Amount of Ash in Raspberries, wild (Northern Plains Indians)
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There is g amount of Ash in amount of Raspberries, wild (Northern Plains Indians)
In food science and industry ash refers to residue of mineral elements, which are left over after our body completes digestion of food we eat.
Even though ash is not a nutrient as such it can often be seen on nutritional panels on some food products, especially on food for cats and dogs. Ash gives us the picture of total amount of inorganic substances, including trace and major minerals (Calcium, Potassium, Manganese etc.) as well as toxic substances (Lead, Mercury, Cadmium etc.).
To put it simply, ash is inorganic residue leftover when heat is applied and organic components such as water, fat and protein are removed by burning. It helps to determine the mineral make up of the food, nutritional value and quality. Sometimes people may get confused and think that ash is added to the food, but this is not so.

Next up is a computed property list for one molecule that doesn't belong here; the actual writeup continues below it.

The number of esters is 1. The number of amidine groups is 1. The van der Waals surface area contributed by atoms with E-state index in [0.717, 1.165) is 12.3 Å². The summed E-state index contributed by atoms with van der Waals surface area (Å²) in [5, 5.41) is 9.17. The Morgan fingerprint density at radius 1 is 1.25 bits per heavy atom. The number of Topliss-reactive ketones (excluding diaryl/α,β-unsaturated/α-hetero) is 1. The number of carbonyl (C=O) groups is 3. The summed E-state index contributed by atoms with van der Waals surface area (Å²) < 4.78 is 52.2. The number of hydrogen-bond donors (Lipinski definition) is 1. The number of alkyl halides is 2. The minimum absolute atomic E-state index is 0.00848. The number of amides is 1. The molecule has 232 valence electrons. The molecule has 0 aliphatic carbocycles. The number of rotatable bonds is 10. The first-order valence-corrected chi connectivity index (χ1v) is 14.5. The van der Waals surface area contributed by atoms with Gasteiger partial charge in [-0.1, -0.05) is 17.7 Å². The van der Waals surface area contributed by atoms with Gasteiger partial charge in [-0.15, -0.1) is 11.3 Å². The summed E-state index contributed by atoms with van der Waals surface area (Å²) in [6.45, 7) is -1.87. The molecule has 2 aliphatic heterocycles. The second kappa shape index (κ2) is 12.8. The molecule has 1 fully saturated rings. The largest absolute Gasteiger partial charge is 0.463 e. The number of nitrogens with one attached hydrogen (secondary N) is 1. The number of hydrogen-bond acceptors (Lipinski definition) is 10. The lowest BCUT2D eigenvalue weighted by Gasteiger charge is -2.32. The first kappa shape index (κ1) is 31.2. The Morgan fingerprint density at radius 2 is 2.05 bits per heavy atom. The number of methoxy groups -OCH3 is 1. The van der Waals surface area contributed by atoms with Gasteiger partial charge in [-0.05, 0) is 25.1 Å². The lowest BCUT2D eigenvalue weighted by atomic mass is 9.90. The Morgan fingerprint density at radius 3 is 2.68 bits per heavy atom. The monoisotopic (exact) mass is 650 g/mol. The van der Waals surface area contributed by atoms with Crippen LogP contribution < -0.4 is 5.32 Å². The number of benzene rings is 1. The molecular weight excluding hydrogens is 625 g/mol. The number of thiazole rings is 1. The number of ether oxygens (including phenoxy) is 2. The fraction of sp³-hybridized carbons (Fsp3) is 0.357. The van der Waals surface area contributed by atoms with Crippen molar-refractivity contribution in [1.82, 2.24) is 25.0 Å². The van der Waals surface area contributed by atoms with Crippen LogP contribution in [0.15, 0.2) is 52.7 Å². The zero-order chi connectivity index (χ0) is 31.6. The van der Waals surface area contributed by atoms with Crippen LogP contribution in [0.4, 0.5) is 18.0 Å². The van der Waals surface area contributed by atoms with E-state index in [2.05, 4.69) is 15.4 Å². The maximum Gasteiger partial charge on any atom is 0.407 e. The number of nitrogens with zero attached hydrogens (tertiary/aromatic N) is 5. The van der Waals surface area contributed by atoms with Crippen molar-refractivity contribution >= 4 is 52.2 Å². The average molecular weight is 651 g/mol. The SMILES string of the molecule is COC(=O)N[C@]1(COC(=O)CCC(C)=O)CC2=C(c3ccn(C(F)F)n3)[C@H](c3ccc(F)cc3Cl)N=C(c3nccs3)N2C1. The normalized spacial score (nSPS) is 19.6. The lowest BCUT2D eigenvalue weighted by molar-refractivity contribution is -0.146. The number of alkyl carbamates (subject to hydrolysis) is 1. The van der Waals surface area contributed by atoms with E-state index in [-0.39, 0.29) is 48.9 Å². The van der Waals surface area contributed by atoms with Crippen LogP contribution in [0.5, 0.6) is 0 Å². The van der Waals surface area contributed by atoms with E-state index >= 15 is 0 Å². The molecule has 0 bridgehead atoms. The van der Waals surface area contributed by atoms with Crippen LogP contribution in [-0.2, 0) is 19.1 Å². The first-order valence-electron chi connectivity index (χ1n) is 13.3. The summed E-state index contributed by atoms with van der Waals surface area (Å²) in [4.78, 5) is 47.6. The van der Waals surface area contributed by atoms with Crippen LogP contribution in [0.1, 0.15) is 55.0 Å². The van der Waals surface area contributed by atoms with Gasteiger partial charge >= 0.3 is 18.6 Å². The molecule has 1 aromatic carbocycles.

Ash is composed of minerals and because they are elements they will always exist in the exact form as they are. Once our body digests the carbohydrates, proteins, vitamins and fats and they burn out physiologically, ash is what is left over, more specifically what is left over are the minerals. In pet food industry, amount of ash or particular minerals is very important as the mineral content may lead to formation of urinary crystals in dogs and cats.
Determine, under different quantities, how much of Ash nutrient can be found in Raspberries, wild (Northern Plains Indians). Calculate and convert the amounts.